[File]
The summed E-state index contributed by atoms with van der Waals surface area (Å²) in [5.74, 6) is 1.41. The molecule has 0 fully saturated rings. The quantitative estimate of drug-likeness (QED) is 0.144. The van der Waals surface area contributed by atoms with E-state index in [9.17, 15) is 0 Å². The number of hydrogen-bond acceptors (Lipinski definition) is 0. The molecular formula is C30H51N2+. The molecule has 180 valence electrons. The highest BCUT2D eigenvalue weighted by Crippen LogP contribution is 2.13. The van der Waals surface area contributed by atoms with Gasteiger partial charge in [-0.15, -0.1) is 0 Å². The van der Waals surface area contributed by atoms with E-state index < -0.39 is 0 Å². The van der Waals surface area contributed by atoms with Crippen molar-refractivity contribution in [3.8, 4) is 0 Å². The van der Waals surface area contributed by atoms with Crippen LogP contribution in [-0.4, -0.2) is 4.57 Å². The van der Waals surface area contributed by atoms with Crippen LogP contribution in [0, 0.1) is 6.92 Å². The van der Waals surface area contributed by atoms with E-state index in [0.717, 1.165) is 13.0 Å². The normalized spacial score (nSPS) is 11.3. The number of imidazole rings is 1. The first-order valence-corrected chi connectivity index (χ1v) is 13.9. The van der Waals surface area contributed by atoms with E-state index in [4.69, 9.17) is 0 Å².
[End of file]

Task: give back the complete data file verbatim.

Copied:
The summed E-state index contributed by atoms with van der Waals surface area (Å²) in [5.74, 6) is 1.41. The molecule has 0 fully saturated rings. The quantitative estimate of drug-likeness (QED) is 0.144. The van der Waals surface area contributed by atoms with E-state index in [9.17, 15) is 0 Å². The number of hydrogen-bond acceptors (Lipinski definition) is 0. The molecular formula is C30H51N2+. The molecule has 180 valence electrons. The highest BCUT2D eigenvalue weighted by Crippen LogP contribution is 2.13. The van der Waals surface area contributed by atoms with Gasteiger partial charge in [-0.15, -0.1) is 0 Å². The van der Waals surface area contributed by atoms with E-state index < -0.39 is 0 Å². The van der Waals surface area contributed by atoms with Crippen molar-refractivity contribution in [3.8, 4) is 0 Å². The van der Waals surface area contributed by atoms with Crippen LogP contribution in [-0.4, -0.2) is 4.57 Å². The van der Waals surface area contributed by atoms with Crippen LogP contribution in [0, 0.1) is 6.92 Å². The van der Waals surface area contributed by atoms with E-state index in [0.717, 1.165) is 13.0 Å². The normalized spacial score (nSPS) is 11.3. The number of imidazole rings is 1. The first-order valence-corrected chi connectivity index (χ1v) is 13.9. The van der Waals surface area contributed by atoms with E-state index in [4.69, 9.17) is 0 Å².